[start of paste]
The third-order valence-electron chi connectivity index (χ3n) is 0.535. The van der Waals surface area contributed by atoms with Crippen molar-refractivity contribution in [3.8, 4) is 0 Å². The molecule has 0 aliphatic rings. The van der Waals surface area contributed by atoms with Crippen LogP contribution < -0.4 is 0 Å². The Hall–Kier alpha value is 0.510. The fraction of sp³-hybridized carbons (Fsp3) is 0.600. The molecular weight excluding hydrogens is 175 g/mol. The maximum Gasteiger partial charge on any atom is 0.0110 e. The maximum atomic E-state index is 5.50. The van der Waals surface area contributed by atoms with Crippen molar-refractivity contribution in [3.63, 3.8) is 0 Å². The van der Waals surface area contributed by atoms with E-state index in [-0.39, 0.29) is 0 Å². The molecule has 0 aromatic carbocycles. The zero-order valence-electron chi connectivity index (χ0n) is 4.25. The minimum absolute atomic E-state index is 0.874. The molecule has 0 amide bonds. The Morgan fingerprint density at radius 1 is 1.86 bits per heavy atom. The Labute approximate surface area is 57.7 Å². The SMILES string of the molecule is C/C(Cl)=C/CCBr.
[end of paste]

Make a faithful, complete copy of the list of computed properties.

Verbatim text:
The third-order valence-electron chi connectivity index (χ3n) is 0.535. The van der Waals surface area contributed by atoms with Crippen molar-refractivity contribution in [3.8, 4) is 0 Å². The molecule has 0 aliphatic rings. The van der Waals surface area contributed by atoms with Crippen LogP contribution < -0.4 is 0 Å². The Hall–Kier alpha value is 0.510. The fraction of sp³-hybridized carbons (Fsp3) is 0.600. The molecular weight excluding hydrogens is 175 g/mol. The maximum Gasteiger partial charge on any atom is 0.0110 e. The maximum atomic E-state index is 5.50. The van der Waals surface area contributed by atoms with Crippen molar-refractivity contribution in [3.63, 3.8) is 0 Å². The van der Waals surface area contributed by atoms with E-state index in [-0.39, 0.29) is 0 Å². The molecule has 0 aromatic carbocycles. The zero-order valence-electron chi connectivity index (χ0n) is 4.25. The minimum absolute atomic E-state index is 0.874. The molecule has 0 amide bonds. The Morgan fingerprint density at radius 1 is 1.86 bits per heavy atom. The Labute approximate surface area is 57.7 Å². The SMILES string of the molecule is C/C(Cl)=C/CCBr.